China pledged late Monday to provide 1 billion doses of its COVID-19 vaccines to Africa amid fears of the omicron variant and jockeying with the U.S. to be viewed as a responsible nation doing its part to battle the pandemic on the world stage.
President Xi Jinping announced the gift via a video address to open the Forum on China-Africa Cooperation. He said 600 million of the doses will be donated while the remainder would be produced in joint ventures between Chinese and African companies.
China has used domestically produced vaccines to flex its global influence after it was criticized for its secretive handling of the early days of the coronavirus outbreak in Wuhan in late 2019 and its lack of cooperation with investigators looking into the virus’s origins.
The donation comes after South African scientists discovered the omicron variant, which has nearly 30 worrying mutations and may spread faster than other known variants. Scientists are trying to determine whether it causes severe disease — some early patients had mild symptoms — and if it punctures the protection offered by COVID-19 vaccines.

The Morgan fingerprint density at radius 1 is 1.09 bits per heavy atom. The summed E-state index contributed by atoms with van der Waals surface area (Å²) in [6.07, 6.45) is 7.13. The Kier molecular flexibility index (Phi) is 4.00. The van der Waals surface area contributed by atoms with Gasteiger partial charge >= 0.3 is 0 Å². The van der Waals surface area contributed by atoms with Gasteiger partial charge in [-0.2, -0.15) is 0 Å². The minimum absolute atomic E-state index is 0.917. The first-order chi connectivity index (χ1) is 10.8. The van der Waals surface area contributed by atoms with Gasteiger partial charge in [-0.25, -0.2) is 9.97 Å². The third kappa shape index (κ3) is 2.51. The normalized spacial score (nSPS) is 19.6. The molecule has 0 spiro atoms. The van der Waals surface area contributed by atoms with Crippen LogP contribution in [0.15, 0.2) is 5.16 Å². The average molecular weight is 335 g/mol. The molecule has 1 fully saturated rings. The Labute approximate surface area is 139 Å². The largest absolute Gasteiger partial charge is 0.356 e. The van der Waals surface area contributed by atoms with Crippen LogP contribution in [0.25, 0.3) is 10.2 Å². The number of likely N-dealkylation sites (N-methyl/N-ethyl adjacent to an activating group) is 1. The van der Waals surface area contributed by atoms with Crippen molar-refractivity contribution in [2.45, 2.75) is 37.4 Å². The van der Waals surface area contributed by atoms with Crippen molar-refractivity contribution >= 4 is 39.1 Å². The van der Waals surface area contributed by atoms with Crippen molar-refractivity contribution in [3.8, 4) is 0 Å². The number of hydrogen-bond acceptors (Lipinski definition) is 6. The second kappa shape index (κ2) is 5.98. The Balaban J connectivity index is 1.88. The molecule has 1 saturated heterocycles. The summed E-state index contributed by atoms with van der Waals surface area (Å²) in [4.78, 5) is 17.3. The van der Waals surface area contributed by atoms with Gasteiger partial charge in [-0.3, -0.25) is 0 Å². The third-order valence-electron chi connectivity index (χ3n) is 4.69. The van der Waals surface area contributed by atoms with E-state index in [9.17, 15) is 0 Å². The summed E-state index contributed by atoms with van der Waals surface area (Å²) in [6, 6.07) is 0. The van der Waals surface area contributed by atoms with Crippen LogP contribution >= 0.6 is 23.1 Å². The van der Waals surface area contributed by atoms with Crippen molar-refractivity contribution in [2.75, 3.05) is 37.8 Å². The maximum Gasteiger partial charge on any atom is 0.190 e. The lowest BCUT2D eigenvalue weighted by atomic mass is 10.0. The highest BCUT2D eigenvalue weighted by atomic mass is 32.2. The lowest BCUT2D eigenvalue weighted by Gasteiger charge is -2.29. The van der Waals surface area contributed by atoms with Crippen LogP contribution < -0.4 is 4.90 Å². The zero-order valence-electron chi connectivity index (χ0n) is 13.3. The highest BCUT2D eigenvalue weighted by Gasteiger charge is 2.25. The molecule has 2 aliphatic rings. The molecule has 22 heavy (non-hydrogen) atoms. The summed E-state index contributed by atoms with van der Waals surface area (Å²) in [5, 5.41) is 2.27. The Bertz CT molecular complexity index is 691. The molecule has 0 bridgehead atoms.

Only about 10% of Africa’s population has received at least one dose of a vaccine compared to around 70% in the U.S. and European Union and 85% in China.
Some nations that used Chinese-produced vaccines have grumbled their effectiveness does not seem as powerful as the messenger-RNA ones used and donated by the U.S.
“Experts said China-Africa relations have been improving steadily while the U.S. increasingly eyes the continent as a geopolitical battlefield with no substantial input, but only lip service promises,” the Global Times reported.
Mr. Xi announced the donation one day after President Biden said the U.S. was the global leader in vaccine shipments to other lands.
“We’ve shipped — for free — more vaccines to other countries than all other countries in the world combined: over 275 million vaccines to 110 countries,” Mr. Biden said. “Now we need the rest of the world to step up as well.”
South Africa, in particular, says it needs more ancillary support to deliver vaccines, not more doses. Both the U.S. and China have pledged medical personnel to assist their effort.
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